This post discusses RBI’s scale based regulatory framework for NBFCs. It explains the reasons behind RBI’s new approach and its impact on the fintech ecosystem.
In October 2021, RBI notified scale-based regulations for NBFCs (which will kick-in on 1 October 2022). With these regulations, RBI aims to increase transparency (in NBFC operations) through greater disclosures and improved governance standards.
NBFCs will be regulated according to their size, activity, and risk exposure. They will be categorised in base, middle, upper, and top layer. With each layer, regulations become stricter. Non-deposit taking NBFCs (with asset size below Rs.1000 crores), peer-to-peer lending platforms and account aggregators are in the base layer. And for this layer, RBI will prescribe light touch regulations. The middle layer consists of deposit taking NBFCs, non-deposit taking NBFCs (with asset size above Rs.1000 crores), standalone primary dealers, infrastructure debt funds, core investment companies, housing finance companies and infrastructure finance companies. In the upper layer are NBFCs which need greater regulatory supervision. The top ten NBFCs in terms of asset size will always be a part of the upper layer. For now, the top layer is empty. The RBI will move an NBFC to this layer if it poses higher systemic risk. But NBFCs (in all the layers) must comply with the risk management norms, disclosure norms etc. RBI will notify detailed guidelines for each category of NBFCs separately. For instance, in February 2022, the RBI announced that NBFCs in the middle and upper layer having more than 10 brick-and-mortar offices serving as a customer interface (staffed by employees or outsourced agents) must implement Core Financial Services Solution (CFSS) by September 2025. CFSS will be similar to the Core Banking Solution used by banks. It will provide a digital interface for customers to access products and services and enable better record-keeping for internal and regulatory purposes.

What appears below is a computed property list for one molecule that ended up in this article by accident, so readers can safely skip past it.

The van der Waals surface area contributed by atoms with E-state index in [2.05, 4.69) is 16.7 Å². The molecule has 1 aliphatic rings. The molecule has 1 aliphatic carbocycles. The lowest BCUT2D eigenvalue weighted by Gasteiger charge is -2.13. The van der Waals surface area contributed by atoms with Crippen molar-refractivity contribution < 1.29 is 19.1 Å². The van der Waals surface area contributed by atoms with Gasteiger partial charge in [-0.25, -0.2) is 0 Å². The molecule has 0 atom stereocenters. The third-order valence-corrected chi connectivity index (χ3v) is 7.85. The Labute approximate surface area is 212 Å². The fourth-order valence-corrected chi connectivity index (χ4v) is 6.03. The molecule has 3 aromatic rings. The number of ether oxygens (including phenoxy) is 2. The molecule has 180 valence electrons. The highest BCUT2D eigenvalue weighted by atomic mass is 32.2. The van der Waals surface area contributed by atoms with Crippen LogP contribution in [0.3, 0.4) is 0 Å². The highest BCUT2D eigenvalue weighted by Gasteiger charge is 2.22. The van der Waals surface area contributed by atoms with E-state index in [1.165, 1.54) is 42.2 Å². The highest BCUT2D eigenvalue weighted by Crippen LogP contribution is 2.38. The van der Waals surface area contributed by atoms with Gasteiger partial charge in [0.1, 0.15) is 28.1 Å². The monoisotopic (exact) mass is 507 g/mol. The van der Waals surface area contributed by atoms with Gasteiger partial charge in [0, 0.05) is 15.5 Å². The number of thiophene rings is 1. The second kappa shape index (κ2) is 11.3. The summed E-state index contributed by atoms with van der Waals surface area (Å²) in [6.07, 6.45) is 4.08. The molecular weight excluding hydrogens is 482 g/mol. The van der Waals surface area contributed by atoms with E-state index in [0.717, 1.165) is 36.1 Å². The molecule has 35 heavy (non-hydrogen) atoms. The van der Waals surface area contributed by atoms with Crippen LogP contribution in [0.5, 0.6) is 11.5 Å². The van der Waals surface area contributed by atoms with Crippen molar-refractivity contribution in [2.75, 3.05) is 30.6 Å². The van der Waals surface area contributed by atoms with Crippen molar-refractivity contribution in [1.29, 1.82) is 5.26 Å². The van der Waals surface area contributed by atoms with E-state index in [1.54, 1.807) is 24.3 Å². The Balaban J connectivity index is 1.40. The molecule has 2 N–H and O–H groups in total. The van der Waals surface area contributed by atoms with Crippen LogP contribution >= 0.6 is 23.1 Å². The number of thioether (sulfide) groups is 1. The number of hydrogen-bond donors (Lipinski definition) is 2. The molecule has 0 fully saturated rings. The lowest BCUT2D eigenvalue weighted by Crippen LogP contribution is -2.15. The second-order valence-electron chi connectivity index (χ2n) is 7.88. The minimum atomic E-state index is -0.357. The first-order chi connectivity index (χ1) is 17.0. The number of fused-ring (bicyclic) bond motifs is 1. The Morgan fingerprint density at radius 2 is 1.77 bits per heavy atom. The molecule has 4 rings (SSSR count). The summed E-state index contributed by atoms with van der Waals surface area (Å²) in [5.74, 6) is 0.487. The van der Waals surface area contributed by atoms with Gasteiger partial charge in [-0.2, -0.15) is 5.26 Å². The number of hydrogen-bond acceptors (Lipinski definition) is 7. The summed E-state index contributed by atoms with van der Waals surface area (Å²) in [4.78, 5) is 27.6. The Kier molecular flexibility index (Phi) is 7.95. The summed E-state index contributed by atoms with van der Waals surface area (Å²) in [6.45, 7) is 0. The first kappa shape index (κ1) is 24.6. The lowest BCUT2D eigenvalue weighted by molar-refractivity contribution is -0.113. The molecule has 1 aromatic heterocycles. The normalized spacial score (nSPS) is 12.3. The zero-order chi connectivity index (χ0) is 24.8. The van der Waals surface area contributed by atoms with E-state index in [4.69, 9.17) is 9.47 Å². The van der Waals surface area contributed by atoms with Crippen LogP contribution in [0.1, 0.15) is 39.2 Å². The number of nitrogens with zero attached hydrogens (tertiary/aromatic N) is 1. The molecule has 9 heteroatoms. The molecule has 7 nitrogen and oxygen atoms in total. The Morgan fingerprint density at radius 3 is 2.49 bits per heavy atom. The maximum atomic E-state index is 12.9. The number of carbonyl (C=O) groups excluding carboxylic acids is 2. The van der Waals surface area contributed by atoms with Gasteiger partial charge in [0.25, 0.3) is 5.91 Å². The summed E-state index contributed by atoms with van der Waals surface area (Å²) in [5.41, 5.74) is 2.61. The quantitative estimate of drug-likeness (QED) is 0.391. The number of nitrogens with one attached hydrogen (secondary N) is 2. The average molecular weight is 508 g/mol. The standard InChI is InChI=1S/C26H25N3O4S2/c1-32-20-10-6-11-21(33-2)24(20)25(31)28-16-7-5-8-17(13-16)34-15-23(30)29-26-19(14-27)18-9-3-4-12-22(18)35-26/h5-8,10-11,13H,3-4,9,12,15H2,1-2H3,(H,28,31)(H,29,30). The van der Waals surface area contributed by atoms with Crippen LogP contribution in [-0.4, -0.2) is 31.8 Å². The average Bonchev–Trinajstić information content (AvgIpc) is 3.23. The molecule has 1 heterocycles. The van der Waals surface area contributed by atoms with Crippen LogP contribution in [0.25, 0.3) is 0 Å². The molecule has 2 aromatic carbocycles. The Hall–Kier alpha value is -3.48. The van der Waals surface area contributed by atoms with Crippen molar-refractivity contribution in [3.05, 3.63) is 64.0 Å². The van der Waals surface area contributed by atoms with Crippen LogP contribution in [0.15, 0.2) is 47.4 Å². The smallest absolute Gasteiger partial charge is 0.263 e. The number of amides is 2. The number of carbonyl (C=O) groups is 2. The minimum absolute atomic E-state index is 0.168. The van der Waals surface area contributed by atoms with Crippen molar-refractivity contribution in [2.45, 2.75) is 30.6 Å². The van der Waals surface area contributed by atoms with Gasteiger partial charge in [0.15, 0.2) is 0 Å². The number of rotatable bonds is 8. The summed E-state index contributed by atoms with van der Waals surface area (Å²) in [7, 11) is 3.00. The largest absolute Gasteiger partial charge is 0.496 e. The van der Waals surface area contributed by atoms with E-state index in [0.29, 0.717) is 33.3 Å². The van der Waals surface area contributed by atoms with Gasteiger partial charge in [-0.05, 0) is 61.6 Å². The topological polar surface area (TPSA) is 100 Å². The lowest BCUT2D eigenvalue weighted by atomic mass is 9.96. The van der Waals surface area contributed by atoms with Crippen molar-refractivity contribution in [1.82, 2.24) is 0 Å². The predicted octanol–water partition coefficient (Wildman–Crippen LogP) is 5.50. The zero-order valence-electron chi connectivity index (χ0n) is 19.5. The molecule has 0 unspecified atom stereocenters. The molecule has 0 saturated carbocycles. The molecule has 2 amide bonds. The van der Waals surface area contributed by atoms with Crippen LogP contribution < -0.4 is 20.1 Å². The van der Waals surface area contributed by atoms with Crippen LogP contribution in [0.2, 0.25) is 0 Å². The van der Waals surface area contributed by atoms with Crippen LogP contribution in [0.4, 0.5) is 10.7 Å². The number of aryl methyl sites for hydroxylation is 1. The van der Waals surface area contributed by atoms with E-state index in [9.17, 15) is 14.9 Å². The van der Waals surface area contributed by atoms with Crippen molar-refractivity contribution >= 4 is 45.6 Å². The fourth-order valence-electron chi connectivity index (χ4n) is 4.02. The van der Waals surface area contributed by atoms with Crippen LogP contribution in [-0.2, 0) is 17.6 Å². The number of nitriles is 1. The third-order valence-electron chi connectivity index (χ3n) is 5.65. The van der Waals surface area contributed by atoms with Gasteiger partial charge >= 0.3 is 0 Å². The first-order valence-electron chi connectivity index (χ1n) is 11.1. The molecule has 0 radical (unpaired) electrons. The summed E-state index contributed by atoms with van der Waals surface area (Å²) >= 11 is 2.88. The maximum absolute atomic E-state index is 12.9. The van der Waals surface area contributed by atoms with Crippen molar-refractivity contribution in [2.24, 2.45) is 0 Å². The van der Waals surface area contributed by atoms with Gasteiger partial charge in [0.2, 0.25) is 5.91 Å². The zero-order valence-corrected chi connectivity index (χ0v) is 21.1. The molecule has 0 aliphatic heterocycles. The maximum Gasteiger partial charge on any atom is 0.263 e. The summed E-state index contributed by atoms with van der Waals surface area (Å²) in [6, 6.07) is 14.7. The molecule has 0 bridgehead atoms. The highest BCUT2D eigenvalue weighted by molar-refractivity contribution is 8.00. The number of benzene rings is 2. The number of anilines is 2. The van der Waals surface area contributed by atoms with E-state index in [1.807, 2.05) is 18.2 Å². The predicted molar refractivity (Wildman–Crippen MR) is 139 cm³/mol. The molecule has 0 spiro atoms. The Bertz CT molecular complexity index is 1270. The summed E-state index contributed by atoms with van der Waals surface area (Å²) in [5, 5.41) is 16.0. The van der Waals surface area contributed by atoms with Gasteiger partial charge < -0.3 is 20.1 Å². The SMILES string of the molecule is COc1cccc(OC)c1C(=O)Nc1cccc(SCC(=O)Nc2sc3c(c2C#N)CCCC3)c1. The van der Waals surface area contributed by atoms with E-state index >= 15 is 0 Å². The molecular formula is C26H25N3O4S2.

NBFCs are increasingly offering new financial products and services and adapting to technology led processes. Over the last five years, NBFCs have grown at 17.91 %. With deeper permeation of NBFCs in the financial services fabric, RBI is bound to step-in. Recent failure of some NBFCs like IL&FS is another cause for concern. Historically, light touch regulatory design permitted NBFCs to perform a wider spectrum of activities than banks. Like peer-to-peer lending, account aggregation and micro-lending on scale. NBFCs also play a big role in delivery of last mile financial services including digital credit. By leveraging AI, machine learning and lower compliance costs, NBFCs can also dole out cheaper loans.
Is this good for fintech?
Yes, we think so. Curating regulations (based on size and impact of a product or service) is a good way to regulate the tech ecosystem. It keeps large NBFCs and their fintech ambitions in check. Another example of proportionate regulation is Intermediary Guidelines, 2021. Where ‘significant social media intermediaries’ (which have more than 50 lakh registered users) must follow more stringent norms compared to other intermediaries. This regulatory framework lowers the compliance burden on smaller players, while keeping large tech companies in check.
(This post has been authored by the fintech team at Ikigai Law.)